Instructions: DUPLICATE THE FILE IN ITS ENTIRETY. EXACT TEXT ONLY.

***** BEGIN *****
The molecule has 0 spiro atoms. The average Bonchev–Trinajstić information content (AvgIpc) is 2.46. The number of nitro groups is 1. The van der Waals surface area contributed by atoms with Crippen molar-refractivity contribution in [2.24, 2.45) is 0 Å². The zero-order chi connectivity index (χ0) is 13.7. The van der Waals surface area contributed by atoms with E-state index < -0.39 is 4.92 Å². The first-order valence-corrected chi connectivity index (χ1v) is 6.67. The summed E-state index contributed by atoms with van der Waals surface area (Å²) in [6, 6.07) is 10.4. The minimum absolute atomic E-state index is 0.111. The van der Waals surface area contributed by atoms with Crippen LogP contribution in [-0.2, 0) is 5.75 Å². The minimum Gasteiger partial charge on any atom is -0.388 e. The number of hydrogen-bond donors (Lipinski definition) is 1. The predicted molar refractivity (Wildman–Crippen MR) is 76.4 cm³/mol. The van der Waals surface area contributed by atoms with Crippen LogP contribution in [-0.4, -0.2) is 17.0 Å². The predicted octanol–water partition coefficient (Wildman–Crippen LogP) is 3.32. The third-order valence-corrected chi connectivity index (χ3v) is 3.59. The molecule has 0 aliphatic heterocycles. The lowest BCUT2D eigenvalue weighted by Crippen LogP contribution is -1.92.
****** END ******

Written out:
The molecule has 0 spiro atoms. The average Bonchev–Trinajstić information content (AvgIpc) is 2.46. The number of nitro groups is 1. The van der Waals surface area contributed by atoms with Crippen molar-refractivity contribution in [2.24, 2.45) is 0 Å². The zero-order chi connectivity index (χ0) is 13.7. The van der Waals surface area contributed by atoms with E-state index < -0.39 is 4.92 Å². The first-order valence-corrected chi connectivity index (χ1v) is 6.67. The summed E-state index contributed by atoms with van der Waals surface area (Å²) in [6, 6.07) is 10.4. The minimum absolute atomic E-state index is 0.111. The van der Waals surface area contributed by atoms with Crippen LogP contribution in [-0.2, 0) is 5.75 Å². The minimum Gasteiger partial charge on any atom is -0.388 e. The number of hydrogen-bond donors (Lipinski definition) is 1. The predicted molar refractivity (Wildman–Crippen MR) is 76.4 cm³/mol. The van der Waals surface area contributed by atoms with Crippen LogP contribution in [-0.4, -0.2) is 17.0 Å². The predicted octanol–water partition coefficient (Wildman–Crippen LogP) is 3.32. The third-order valence-corrected chi connectivity index (χ3v) is 3.59. The molecule has 0 aliphatic heterocycles. The lowest BCUT2D eigenvalue weighted by Crippen LogP contribution is -1.92.